The largest measurable contribution to the variable, time-dependent part of the solar system gravitational field comes out from the orbital motion of Jupiter. The min- imal value of the impact parameter of an incoming light ray from a quasar that can be achieved for Jupiter is also the least possible amongst all the solar system bodies. Therefore, it is highly sensible to make an attempt for detection of the "gravity retardation" effect by observing very accurately the gravitational detection of light from a background source (quasar) caused by the motion of Jupiter around the barycenter of the solar system. As ex- plained in (Kopeikin 2001) the magnitude of the observed effect is directly translated to the measured value of the propagation speed of gravity cg. This is the essence of the new test of general relativity which has never been done before with suffcient accuracy.

Radio astronomical methods of VLBI are the most accurate for measuring gravitational detection of elec- tromagnetic waves. The two most precise measure- ments of the bending of radio waves near the sun (Lebach et al. 1995; Robertson, Carter & Dillinger 1991) were accurate to about 0.1%. However, these observations were insensitive to the speed of gravity effect PG because of the relatively large impact parameter of the incoming light ray. Even at the solar limb, the magnitude of PG is ý 10 5 of the static gravitational bending E = 1:750 and is totally unobservable because of the highly turbulent solar magnetosphere.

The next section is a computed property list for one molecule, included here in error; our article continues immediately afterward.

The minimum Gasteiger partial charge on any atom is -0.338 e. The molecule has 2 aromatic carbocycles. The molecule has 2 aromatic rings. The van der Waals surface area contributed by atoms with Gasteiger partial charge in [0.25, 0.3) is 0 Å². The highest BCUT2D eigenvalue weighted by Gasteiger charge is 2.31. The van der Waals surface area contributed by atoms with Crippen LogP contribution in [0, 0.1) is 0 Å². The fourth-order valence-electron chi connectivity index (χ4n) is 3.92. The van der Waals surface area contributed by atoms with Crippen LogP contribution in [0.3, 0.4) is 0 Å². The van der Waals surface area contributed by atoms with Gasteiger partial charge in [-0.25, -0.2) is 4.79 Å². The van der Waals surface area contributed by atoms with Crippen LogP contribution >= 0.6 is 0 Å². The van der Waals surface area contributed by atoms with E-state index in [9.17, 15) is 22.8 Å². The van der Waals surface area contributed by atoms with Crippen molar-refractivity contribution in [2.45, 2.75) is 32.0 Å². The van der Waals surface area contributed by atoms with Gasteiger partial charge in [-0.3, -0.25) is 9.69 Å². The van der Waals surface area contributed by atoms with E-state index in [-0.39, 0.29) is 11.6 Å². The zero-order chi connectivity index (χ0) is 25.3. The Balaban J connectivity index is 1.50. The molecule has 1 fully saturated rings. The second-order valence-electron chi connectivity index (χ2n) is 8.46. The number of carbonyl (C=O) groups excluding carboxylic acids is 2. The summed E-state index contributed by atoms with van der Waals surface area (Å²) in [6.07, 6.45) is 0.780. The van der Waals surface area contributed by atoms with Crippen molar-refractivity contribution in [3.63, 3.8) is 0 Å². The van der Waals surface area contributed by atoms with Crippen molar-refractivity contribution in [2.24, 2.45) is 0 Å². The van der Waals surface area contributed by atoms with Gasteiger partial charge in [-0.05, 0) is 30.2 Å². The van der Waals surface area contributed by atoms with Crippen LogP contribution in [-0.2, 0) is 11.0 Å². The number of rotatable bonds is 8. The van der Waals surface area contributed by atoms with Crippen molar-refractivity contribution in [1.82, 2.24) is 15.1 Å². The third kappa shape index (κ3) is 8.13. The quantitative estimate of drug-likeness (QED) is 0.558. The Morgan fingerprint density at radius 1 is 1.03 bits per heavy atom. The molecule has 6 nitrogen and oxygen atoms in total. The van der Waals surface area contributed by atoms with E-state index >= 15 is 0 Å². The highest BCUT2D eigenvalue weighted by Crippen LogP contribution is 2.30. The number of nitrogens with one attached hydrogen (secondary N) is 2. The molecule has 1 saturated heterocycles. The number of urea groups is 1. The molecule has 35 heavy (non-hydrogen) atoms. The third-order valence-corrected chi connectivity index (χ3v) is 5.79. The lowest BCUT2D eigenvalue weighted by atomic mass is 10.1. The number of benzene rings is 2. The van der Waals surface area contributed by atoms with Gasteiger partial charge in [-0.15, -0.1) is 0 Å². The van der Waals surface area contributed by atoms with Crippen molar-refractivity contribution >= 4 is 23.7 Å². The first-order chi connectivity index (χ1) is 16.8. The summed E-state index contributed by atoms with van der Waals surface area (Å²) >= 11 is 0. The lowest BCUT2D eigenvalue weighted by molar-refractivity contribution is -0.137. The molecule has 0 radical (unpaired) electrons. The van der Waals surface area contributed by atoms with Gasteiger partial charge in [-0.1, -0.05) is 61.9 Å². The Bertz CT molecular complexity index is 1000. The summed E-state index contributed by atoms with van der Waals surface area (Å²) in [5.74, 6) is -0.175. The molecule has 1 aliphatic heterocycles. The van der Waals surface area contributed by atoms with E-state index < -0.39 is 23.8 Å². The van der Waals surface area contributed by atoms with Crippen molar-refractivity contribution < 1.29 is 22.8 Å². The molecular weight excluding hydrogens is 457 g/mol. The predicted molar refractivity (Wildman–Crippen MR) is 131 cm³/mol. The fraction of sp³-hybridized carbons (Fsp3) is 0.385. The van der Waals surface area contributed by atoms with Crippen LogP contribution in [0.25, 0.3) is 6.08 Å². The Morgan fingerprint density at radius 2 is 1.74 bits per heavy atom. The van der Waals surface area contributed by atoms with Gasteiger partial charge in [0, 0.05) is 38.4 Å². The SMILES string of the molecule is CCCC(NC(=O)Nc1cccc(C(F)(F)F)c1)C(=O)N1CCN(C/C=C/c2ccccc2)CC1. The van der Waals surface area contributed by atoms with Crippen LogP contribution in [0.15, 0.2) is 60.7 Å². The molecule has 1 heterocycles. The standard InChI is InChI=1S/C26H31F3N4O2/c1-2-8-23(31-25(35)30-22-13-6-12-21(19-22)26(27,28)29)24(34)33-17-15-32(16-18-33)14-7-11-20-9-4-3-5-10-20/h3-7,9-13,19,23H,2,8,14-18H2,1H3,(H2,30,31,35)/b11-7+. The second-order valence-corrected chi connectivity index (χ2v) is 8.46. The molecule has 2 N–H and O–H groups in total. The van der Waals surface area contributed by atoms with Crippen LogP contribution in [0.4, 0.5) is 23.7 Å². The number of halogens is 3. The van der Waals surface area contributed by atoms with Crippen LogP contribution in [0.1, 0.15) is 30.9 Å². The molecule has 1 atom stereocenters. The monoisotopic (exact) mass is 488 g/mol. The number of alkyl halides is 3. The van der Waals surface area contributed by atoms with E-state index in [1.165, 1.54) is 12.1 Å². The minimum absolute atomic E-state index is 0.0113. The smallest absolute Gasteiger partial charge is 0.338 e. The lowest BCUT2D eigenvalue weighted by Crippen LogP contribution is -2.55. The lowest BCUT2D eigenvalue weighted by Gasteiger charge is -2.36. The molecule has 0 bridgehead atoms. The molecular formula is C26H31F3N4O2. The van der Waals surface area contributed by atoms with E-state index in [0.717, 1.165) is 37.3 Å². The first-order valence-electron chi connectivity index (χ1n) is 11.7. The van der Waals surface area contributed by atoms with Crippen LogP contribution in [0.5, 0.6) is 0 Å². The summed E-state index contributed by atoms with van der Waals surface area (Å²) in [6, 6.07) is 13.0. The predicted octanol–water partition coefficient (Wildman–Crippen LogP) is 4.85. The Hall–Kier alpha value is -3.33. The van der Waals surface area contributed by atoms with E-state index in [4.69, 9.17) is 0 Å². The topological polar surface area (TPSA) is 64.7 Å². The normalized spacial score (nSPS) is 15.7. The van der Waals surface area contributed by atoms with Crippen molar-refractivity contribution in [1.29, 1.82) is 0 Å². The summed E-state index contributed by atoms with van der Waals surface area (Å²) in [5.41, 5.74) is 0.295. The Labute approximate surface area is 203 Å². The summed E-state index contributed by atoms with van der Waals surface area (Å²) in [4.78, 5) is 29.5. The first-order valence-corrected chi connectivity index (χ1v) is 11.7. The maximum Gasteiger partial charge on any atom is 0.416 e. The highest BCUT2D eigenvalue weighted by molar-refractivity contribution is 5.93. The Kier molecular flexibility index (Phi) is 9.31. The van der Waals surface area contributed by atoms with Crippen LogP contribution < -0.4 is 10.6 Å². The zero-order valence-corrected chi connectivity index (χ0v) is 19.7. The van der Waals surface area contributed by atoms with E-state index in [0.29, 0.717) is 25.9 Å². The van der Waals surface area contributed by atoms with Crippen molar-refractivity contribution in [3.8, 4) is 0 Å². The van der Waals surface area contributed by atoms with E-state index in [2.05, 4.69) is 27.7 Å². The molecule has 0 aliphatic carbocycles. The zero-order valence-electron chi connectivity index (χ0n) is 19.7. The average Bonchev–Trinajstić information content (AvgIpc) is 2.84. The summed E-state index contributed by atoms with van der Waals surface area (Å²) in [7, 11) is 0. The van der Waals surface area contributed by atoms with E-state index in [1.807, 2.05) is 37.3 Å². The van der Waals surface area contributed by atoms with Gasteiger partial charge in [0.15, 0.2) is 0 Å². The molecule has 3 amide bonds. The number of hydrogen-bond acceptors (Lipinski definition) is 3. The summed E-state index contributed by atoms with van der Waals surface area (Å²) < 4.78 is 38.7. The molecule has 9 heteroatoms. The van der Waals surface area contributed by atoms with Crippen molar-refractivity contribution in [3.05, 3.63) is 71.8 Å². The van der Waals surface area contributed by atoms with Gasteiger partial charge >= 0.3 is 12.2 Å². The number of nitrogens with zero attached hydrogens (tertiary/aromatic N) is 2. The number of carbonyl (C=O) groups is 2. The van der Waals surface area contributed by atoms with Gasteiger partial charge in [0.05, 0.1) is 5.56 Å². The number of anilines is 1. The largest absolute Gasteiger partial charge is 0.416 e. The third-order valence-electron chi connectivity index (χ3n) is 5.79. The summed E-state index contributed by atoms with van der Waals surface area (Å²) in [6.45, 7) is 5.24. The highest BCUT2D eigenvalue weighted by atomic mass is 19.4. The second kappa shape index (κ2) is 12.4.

On September 8, 2002 Jupiter will pass at an angu- lar distance of 3:70 from the quasar J0842+1835 making an ideal celestial configuration for measuring the speed of propagation of gravity by using the phase-referencing VLBI technique (Fomalont & Kopeikin 2002). The encounter in 2002 is especially favorable because: (1) it occurs when Jupiter is relatively far from the Sun (the next near occultation which occurs is a few degrees from the Sun), and (2) the five critical hours of the closest approach

1 One notices that = 2=2 in the first approximation. occur when Jupiter is near the transit line for VLBA ob- servations.

We have estimated that for this Jupiter-quasar encounter the de ection from the static gravitational field and from the propagation of gravity are, respectively, E = 1:26 mas and PG = 53 as 2 both in the plane of the sky with the static bending radially from Jupiter and the propagation bending in the direction of Jupiter's motion (see Eqs. (7) and (8) in Sec. 3). As one can see the ratio j PG j = E ' 0:04 is much larger for Jupiter than for the Sun which is explained by the ability to get a smaller impact parameter for the light ray passing by Jupiter than that for the Sun.

2. Relativistic Model of VLBI Time Delay

Detection of the effect of gravity propagation requires a more advanced VLBI model for light propagating in the time dependent gravitational field of the solar system. Such a model must be valid to a precision of better than 0.1 ps. In the present paper we discuss the appropriate corrections to the standard Shapiro time delay (Shapiro 1967) which bring the accuracy of the model up to the necessary threshold.